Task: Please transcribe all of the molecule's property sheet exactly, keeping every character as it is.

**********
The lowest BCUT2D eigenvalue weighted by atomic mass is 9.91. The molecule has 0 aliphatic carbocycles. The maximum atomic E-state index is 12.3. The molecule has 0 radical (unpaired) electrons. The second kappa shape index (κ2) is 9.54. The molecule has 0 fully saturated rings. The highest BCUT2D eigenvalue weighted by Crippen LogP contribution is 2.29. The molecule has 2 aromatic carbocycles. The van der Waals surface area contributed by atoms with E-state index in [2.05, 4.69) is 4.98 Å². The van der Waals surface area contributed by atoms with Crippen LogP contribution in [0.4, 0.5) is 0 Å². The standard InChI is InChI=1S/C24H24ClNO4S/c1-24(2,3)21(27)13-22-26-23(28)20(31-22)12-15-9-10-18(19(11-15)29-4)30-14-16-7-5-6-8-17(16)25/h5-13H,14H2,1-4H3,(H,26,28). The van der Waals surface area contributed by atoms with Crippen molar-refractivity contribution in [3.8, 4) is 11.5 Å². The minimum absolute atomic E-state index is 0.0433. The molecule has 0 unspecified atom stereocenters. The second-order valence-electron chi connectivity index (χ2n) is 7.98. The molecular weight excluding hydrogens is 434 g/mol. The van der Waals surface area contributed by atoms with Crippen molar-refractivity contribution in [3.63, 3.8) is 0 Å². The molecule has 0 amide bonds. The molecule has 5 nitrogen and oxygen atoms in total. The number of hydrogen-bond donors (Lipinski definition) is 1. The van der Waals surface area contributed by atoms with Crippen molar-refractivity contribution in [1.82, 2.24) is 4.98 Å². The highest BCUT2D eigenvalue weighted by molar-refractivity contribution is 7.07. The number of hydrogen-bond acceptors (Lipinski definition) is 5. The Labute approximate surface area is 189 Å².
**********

The lowest BCUT2D eigenvalue weighted by atomic mass is 9.91. The molecule has 0 aliphatic carbocycles. The maximum atomic E-state index is 12.3. The molecule has 0 radical (unpaired) electrons. The second kappa shape index (κ2) is 9.54. The molecule has 0 fully saturated rings. The highest BCUT2D eigenvalue weighted by Crippen LogP contribution is 2.29. The molecule has 2 aromatic carbocycles. The van der Waals surface area contributed by atoms with E-state index in [2.05, 4.69) is 4.98 Å². The van der Waals surface area contributed by atoms with Crippen LogP contribution in [0.4, 0.5) is 0 Å². The standard InChI is InChI=1S/C24H24ClNO4S/c1-24(2,3)21(27)13-22-26-23(28)20(31-22)12-15-9-10-18(19(11-15)29-4)30-14-16-7-5-6-8-17(16)25/h5-13H,14H2,1-4H3,(H,26,28). The van der Waals surface area contributed by atoms with Crippen molar-refractivity contribution in [3.8, 4) is 11.5 Å². The minimum absolute atomic E-state index is 0.0433. The molecule has 0 unspecified atom stereocenters. The second-order valence-electron chi connectivity index (χ2n) is 7.98. The molecular weight excluding hydrogens is 434 g/mol. The van der Waals surface area contributed by atoms with Crippen molar-refractivity contribution in [3.63, 3.8) is 0 Å². The molecule has 0 amide bonds. The molecule has 5 nitrogen and oxygen atoms in total. The number of hydrogen-bond donors (Lipinski definition) is 1. The van der Waals surface area contributed by atoms with Crippen molar-refractivity contribution in [1.82, 2.24) is 4.98 Å². The highest BCUT2D eigenvalue weighted by molar-refractivity contribution is 7.07. The number of hydrogen-bond acceptors (Lipinski definition) is 5. The Labute approximate surface area is 189 Å².